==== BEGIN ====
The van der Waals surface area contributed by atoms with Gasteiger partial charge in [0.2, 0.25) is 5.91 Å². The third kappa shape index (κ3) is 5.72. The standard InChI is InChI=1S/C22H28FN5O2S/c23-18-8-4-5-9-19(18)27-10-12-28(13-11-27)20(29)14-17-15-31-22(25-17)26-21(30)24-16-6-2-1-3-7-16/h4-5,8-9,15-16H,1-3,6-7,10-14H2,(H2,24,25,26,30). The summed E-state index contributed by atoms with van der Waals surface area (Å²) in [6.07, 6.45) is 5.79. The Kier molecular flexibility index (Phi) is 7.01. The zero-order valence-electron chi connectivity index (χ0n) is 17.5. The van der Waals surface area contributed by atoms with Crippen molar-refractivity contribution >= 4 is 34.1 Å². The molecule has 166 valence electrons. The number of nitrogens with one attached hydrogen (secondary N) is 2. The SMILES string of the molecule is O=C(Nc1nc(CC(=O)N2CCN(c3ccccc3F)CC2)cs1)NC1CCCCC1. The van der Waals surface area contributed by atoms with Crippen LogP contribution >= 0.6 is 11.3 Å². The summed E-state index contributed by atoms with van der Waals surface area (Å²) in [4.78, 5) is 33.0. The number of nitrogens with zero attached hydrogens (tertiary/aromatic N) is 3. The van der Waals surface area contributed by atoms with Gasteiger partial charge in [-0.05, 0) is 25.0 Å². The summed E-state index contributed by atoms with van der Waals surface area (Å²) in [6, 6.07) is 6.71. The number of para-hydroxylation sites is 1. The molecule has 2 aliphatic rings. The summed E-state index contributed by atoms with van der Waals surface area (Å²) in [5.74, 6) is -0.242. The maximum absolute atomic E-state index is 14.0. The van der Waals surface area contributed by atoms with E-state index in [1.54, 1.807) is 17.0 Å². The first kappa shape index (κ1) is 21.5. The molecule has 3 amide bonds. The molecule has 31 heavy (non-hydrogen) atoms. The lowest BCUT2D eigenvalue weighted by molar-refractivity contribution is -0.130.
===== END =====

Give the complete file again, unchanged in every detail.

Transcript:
The van der Waals surface area contributed by atoms with Gasteiger partial charge in [0.2, 0.25) is 5.91 Å². The third kappa shape index (κ3) is 5.72. The standard InChI is InChI=1S/C22H28FN5O2S/c23-18-8-4-5-9-19(18)27-10-12-28(13-11-27)20(29)14-17-15-31-22(25-17)26-21(30)24-16-6-2-1-3-7-16/h4-5,8-9,15-16H,1-3,6-7,10-14H2,(H2,24,25,26,30). The summed E-state index contributed by atoms with van der Waals surface area (Å²) in [6.07, 6.45) is 5.79. The Kier molecular flexibility index (Phi) is 7.01. The zero-order valence-electron chi connectivity index (χ0n) is 17.5. The van der Waals surface area contributed by atoms with Crippen molar-refractivity contribution >= 4 is 34.1 Å². The molecule has 166 valence electrons. The number of nitrogens with one attached hydrogen (secondary N) is 2. The SMILES string of the molecule is O=C(Nc1nc(CC(=O)N2CCN(c3ccccc3F)CC2)cs1)NC1CCCCC1. The van der Waals surface area contributed by atoms with Crippen LogP contribution >= 0.6 is 11.3 Å². The summed E-state index contributed by atoms with van der Waals surface area (Å²) in [4.78, 5) is 33.0. The number of nitrogens with zero attached hydrogens (tertiary/aromatic N) is 3. The van der Waals surface area contributed by atoms with Gasteiger partial charge in [-0.05, 0) is 25.0 Å². The summed E-state index contributed by atoms with van der Waals surface area (Å²) in [6, 6.07) is 6.71. The number of para-hydroxylation sites is 1. The molecule has 2 aliphatic rings. The summed E-state index contributed by atoms with van der Waals surface area (Å²) in [5.74, 6) is -0.242. The maximum absolute atomic E-state index is 14.0. The van der Waals surface area contributed by atoms with E-state index in [1.54, 1.807) is 17.0 Å². The first kappa shape index (κ1) is 21.5. The molecule has 3 amide bonds. The molecule has 31 heavy (non-hydrogen) atoms. The lowest BCUT2D eigenvalue weighted by molar-refractivity contribution is -0.130.